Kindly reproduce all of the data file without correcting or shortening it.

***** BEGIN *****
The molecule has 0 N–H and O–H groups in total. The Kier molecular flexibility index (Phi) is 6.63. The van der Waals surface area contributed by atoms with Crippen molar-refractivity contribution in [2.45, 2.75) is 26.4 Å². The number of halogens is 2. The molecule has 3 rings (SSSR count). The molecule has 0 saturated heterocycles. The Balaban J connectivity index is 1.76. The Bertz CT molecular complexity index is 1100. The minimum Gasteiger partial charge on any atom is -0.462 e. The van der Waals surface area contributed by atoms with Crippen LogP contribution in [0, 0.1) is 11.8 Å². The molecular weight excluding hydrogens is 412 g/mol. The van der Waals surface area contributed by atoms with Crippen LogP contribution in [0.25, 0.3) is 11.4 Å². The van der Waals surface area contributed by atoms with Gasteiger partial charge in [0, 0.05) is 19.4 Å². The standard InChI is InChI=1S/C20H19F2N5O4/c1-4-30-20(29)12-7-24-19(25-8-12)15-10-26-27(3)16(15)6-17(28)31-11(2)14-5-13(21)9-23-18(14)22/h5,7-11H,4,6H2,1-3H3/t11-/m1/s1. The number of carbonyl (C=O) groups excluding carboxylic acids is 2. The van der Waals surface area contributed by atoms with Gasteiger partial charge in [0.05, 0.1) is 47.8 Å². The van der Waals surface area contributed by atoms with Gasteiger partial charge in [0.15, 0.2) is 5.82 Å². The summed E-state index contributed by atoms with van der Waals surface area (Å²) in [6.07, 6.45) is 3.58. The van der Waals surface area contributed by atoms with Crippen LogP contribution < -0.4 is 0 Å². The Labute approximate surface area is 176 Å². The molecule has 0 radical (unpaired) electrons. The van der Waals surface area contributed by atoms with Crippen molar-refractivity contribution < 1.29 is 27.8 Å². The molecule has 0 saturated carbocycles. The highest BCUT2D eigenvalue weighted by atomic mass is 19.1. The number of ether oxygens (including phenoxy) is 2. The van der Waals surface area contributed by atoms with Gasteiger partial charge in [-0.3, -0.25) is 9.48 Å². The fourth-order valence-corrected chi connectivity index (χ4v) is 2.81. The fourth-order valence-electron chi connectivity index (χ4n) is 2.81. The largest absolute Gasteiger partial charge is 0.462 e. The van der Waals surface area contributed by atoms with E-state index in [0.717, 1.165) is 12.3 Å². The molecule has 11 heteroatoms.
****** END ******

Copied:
The molecule has 0 N–H and O–H groups in total. The Kier molecular flexibility index (Phi) is 6.63. The van der Waals surface area contributed by atoms with Crippen molar-refractivity contribution in [2.45, 2.75) is 26.4 Å². The number of halogens is 2. The molecule has 3 rings (SSSR count). The molecule has 0 saturated heterocycles. The Balaban J connectivity index is 1.76. The Bertz CT molecular complexity index is 1100. The minimum Gasteiger partial charge on any atom is -0.462 e. The van der Waals surface area contributed by atoms with Crippen LogP contribution in [0, 0.1) is 11.8 Å². The molecular weight excluding hydrogens is 412 g/mol. The van der Waals surface area contributed by atoms with Crippen LogP contribution in [0.25, 0.3) is 11.4 Å². The van der Waals surface area contributed by atoms with Gasteiger partial charge in [0, 0.05) is 19.4 Å². The standard InChI is InChI=1S/C20H19F2N5O4/c1-4-30-20(29)12-7-24-19(25-8-12)15-10-26-27(3)16(15)6-17(28)31-11(2)14-5-13(21)9-23-18(14)22/h5,7-11H,4,6H2,1-3H3/t11-/m1/s1. The number of carbonyl (C=O) groups excluding carboxylic acids is 2. The van der Waals surface area contributed by atoms with Gasteiger partial charge in [0.05, 0.1) is 47.8 Å². The van der Waals surface area contributed by atoms with Gasteiger partial charge in [0.15, 0.2) is 5.82 Å². The summed E-state index contributed by atoms with van der Waals surface area (Å²) in [6.07, 6.45) is 3.58. The van der Waals surface area contributed by atoms with Crippen LogP contribution < -0.4 is 0 Å². The Labute approximate surface area is 176 Å². The molecule has 0 radical (unpaired) electrons. The van der Waals surface area contributed by atoms with Crippen molar-refractivity contribution < 1.29 is 27.8 Å². The molecule has 0 saturated carbocycles. The highest BCUT2D eigenvalue weighted by atomic mass is 19.1. The number of ether oxygens (including phenoxy) is 2. The van der Waals surface area contributed by atoms with Gasteiger partial charge in [-0.3, -0.25) is 9.48 Å². The fourth-order valence-corrected chi connectivity index (χ4v) is 2.81. The fourth-order valence-electron chi connectivity index (χ4n) is 2.81. The largest absolute Gasteiger partial charge is 0.462 e. The van der Waals surface area contributed by atoms with E-state index in [0.717, 1.165) is 12.3 Å². The molecule has 11 heteroatoms.